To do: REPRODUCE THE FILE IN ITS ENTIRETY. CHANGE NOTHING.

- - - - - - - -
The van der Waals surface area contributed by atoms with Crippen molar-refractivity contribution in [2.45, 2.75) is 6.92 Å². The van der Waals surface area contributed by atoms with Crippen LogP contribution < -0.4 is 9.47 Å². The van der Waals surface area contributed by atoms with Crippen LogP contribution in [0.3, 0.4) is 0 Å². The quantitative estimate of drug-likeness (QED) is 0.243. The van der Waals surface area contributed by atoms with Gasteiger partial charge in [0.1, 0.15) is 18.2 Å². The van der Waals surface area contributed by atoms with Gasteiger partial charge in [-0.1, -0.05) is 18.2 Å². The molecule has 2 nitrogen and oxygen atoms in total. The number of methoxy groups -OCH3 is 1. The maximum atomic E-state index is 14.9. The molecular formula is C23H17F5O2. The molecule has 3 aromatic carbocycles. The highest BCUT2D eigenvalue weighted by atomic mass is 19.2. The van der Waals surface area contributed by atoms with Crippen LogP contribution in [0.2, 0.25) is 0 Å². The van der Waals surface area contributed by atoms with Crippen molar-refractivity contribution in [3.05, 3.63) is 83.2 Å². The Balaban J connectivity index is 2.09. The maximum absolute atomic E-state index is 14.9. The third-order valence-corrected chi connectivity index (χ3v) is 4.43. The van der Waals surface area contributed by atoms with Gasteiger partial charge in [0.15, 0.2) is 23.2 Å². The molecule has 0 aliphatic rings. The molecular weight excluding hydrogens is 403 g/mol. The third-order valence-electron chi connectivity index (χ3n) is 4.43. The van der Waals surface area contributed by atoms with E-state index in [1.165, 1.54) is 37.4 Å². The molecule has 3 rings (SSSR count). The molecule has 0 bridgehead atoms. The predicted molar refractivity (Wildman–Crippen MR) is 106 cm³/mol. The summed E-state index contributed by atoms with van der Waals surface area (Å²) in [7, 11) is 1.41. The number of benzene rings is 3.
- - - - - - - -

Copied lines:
The van der Waals surface area contributed by atoms with Crippen molar-refractivity contribution in [2.45, 2.75) is 6.92 Å². The van der Waals surface area contributed by atoms with Crippen LogP contribution < -0.4 is 9.47 Å². The van der Waals surface area contributed by atoms with Crippen LogP contribution in [0.3, 0.4) is 0 Å². The quantitative estimate of drug-likeness (QED) is 0.243. The van der Waals surface area contributed by atoms with Gasteiger partial charge in [0.1, 0.15) is 18.2 Å². The van der Waals surface area contributed by atoms with Gasteiger partial charge in [-0.1, -0.05) is 18.2 Å². The molecule has 2 nitrogen and oxygen atoms in total. The number of methoxy groups -OCH3 is 1. The maximum atomic E-state index is 14.9. The molecular formula is C23H17F5O2. The molecule has 3 aromatic carbocycles. The highest BCUT2D eigenvalue weighted by atomic mass is 19.2. The van der Waals surface area contributed by atoms with Crippen LogP contribution in [0.2, 0.25) is 0 Å². The van der Waals surface area contributed by atoms with Crippen molar-refractivity contribution in [3.05, 3.63) is 83.2 Å². The Balaban J connectivity index is 2.09. The maximum absolute atomic E-state index is 14.9. The third-order valence-corrected chi connectivity index (χ3v) is 4.43. The van der Waals surface area contributed by atoms with Gasteiger partial charge in [0.15, 0.2) is 23.2 Å². The molecule has 0 aliphatic rings. The molecular weight excluding hydrogens is 403 g/mol. The third-order valence-electron chi connectivity index (χ3n) is 4.43. The van der Waals surface area contributed by atoms with E-state index in [1.165, 1.54) is 37.4 Å². The molecule has 3 rings (SSSR count). The molecule has 0 bridgehead atoms. The predicted molar refractivity (Wildman–Crippen MR) is 106 cm³/mol. The summed E-state index contributed by atoms with van der Waals surface area (Å²) in [7, 11) is 1.41. The number of benzene rings is 3.